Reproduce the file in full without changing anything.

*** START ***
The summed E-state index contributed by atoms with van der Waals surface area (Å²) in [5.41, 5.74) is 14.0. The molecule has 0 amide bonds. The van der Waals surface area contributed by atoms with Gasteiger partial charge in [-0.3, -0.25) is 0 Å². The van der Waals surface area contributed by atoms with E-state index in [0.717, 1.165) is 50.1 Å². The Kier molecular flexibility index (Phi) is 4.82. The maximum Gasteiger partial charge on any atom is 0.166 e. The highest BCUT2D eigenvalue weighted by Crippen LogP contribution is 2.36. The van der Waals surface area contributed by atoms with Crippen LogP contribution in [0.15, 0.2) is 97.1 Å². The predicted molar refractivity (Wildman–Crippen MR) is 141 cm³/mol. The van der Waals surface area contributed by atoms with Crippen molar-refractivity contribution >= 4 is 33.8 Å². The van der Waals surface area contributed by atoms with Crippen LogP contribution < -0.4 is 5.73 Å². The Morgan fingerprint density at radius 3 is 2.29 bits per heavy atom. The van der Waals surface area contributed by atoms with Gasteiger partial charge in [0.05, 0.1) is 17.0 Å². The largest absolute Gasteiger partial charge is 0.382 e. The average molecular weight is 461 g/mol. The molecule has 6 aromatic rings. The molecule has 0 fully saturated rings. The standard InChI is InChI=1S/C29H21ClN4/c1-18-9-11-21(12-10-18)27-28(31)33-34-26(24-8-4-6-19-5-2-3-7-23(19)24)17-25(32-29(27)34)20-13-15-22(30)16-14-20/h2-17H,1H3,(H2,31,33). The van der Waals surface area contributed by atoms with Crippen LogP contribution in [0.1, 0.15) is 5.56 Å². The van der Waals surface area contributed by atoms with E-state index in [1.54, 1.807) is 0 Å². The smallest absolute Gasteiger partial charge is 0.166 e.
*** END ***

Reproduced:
The summed E-state index contributed by atoms with van der Waals surface area (Å²) in [5.41, 5.74) is 14.0. The molecule has 0 amide bonds. The van der Waals surface area contributed by atoms with Gasteiger partial charge in [-0.3, -0.25) is 0 Å². The van der Waals surface area contributed by atoms with E-state index in [0.717, 1.165) is 50.1 Å². The Kier molecular flexibility index (Phi) is 4.82. The maximum Gasteiger partial charge on any atom is 0.166 e. The highest BCUT2D eigenvalue weighted by Crippen LogP contribution is 2.36. The van der Waals surface area contributed by atoms with Crippen LogP contribution in [0.15, 0.2) is 97.1 Å². The predicted molar refractivity (Wildman–Crippen MR) is 141 cm³/mol. The van der Waals surface area contributed by atoms with Crippen molar-refractivity contribution >= 4 is 33.8 Å². The van der Waals surface area contributed by atoms with Crippen LogP contribution < -0.4 is 5.73 Å². The Morgan fingerprint density at radius 3 is 2.29 bits per heavy atom. The van der Waals surface area contributed by atoms with Gasteiger partial charge in [0.05, 0.1) is 17.0 Å². The largest absolute Gasteiger partial charge is 0.382 e. The average molecular weight is 461 g/mol. The molecule has 6 aromatic rings. The molecule has 0 fully saturated rings. The standard InChI is InChI=1S/C29H21ClN4/c1-18-9-11-21(12-10-18)27-28(31)33-34-26(24-8-4-6-19-5-2-3-7-23(19)24)17-25(32-29(27)34)20-13-15-22(30)16-14-20/h2-17H,1H3,(H2,31,33). The van der Waals surface area contributed by atoms with Crippen LogP contribution in [0.1, 0.15) is 5.56 Å². The van der Waals surface area contributed by atoms with E-state index in [1.54, 1.807) is 0 Å². The smallest absolute Gasteiger partial charge is 0.166 e.